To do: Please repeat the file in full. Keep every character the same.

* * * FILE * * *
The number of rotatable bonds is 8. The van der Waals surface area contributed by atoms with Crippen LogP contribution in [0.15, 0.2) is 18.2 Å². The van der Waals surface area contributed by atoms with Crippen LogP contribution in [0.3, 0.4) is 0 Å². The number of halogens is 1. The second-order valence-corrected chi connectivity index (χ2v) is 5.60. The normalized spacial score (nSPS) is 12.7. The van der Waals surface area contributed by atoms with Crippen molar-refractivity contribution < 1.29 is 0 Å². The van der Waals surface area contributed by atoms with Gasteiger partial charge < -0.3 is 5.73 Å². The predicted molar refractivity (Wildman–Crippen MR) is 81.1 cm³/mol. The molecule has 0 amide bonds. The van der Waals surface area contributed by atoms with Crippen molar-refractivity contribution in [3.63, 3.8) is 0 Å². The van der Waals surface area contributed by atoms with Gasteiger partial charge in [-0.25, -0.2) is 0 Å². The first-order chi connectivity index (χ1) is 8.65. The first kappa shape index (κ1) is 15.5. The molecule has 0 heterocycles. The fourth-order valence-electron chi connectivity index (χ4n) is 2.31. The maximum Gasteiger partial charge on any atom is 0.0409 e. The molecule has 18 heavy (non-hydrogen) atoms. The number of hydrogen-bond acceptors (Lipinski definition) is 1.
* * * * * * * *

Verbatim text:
The number of rotatable bonds is 8. The van der Waals surface area contributed by atoms with Crippen LogP contribution in [0.15, 0.2) is 18.2 Å². The van der Waals surface area contributed by atoms with Crippen LogP contribution in [0.3, 0.4) is 0 Å². The number of halogens is 1. The second-order valence-corrected chi connectivity index (χ2v) is 5.60. The normalized spacial score (nSPS) is 12.7. The van der Waals surface area contributed by atoms with Crippen molar-refractivity contribution < 1.29 is 0 Å². The van der Waals surface area contributed by atoms with Gasteiger partial charge < -0.3 is 5.73 Å². The predicted molar refractivity (Wildman–Crippen MR) is 81.1 cm³/mol. The molecule has 0 amide bonds. The van der Waals surface area contributed by atoms with Crippen molar-refractivity contribution in [3.63, 3.8) is 0 Å². The van der Waals surface area contributed by atoms with Gasteiger partial charge in [-0.25, -0.2) is 0 Å². The first-order chi connectivity index (χ1) is 8.65. The first kappa shape index (κ1) is 15.5. The molecule has 0 heterocycles. The fourth-order valence-electron chi connectivity index (χ4n) is 2.31. The maximum Gasteiger partial charge on any atom is 0.0409 e. The molecule has 18 heavy (non-hydrogen) atoms. The number of hydrogen-bond acceptors (Lipinski definition) is 1.